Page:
From the early mountaineers who came to the Himalayas, travelers and adventurers have always sought out new places to explore in Asia. The following roundup outlines some of the recent Asian “classics” for ideas and inspiration on your next trip.
1. Paddling / Rafting on the Pai River, Thailand
The Pai River flows 62 miles through various class IV gorges and long stretches of flatwater through a remote, wilderness section of the Mae Hong Son province in Thailand. Season runs June – January. Mulit-day trips are run out of Pai.
2. Kite-surfing on the Filipino Island of Boracay
Bulabog Lagoon stretching over three bays, with an extended shallow and consistent cross-shore winds perfect for both kite-surfing. Various kite-surfing schools offer courses.
3. Mountain Trekking in Nepal
Among the numerous trekking routes in Nepal, the most popular is the Annapurna Base Camp Trail. Like most popular routes in Nepal, the Annapurna Sanctuary is a “teahouse trek.” Trails pass through villages, each with its own lodging.
4. Caving and Wildlife Viewing in Borneo
The site of continued international caving expeditions, Gunung Mulu National Park contains over 300 km of mapped caves system, including the largest single cave chamber in the world. It has a well established infrastructure and daily tours.
5. Surfing in Okinawa, Japan
Okinawa is well-known among surfers. The ‘Hawaii of the East’ is blessed with white sandy beaches, huge waves, and an established surf culture. You get to enjoy Japanese culture without the hectic rush of Tokyo or other big cities.
The best waves are found at the North of Nago, but beware of the southern end of the harbor, but this is a hollow reef break, not for novice surfers.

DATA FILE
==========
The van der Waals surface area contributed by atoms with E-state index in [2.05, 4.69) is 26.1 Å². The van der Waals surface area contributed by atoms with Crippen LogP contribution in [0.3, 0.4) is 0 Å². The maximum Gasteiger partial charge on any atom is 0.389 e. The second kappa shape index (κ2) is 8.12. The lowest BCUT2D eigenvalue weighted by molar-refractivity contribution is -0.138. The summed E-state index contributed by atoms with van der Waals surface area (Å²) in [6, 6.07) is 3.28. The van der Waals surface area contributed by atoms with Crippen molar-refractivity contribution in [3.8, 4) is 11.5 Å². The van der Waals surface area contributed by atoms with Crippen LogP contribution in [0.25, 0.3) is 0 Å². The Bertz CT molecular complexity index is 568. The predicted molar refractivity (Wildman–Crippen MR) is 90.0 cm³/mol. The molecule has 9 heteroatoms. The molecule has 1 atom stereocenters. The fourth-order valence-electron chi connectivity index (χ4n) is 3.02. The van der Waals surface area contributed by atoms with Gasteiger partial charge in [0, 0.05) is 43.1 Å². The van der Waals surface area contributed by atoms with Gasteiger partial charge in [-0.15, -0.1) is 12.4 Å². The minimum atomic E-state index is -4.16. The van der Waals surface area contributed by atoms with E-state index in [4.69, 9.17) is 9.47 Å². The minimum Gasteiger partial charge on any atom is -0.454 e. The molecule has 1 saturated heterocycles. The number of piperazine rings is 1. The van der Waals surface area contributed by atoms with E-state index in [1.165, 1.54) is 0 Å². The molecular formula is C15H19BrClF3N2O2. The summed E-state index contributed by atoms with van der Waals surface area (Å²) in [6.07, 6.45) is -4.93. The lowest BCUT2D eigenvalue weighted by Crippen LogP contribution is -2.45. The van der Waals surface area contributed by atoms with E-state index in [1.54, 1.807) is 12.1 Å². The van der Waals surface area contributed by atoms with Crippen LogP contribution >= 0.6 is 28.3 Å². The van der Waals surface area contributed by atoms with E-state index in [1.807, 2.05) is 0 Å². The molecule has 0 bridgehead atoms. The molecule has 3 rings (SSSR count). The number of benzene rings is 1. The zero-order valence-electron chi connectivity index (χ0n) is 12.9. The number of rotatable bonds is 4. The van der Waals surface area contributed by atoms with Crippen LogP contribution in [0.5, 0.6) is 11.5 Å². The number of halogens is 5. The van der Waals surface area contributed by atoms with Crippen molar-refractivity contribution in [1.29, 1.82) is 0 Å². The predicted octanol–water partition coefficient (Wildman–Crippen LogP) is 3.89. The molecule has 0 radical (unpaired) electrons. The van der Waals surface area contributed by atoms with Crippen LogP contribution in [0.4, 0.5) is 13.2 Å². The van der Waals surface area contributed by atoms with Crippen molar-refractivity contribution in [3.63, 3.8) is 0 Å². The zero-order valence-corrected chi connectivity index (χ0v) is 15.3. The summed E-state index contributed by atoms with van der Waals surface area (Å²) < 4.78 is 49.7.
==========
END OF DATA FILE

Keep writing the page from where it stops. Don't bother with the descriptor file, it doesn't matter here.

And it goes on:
6. Sandboarding at Mui Ne, Vietnam
Sunrise is a good time to head up into the White Sand dunes. One of the most fun ways to spend a couple hours exploring the dunes: sandboarding. You can rent a board for 100,000 Dong.
7. Trekking and Climbing in Bhutan
With some of the world’s most spectacular landscapes and trekking routes, and a government that measures the country’s progress in GNH, or Gross National Happiness, Bhutan is good to go. Remember that independent traveling is not allowed by the Bhutanese government; you need to arrange your trip through a local travel agency.
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Nellie Huang is a worshiper of the sun, wild adventures, and new discoveries. Her love for food has brought her traveling through culinary capitals Italy, Greece, Thailand, Vietnam, Morocco, and Turkey. She has taught in Spain and Tanzania and lived in Miami and London. Now back in Asia, she writes for interest, works as a freelance translator, and continues exploring her thirst for the unknown.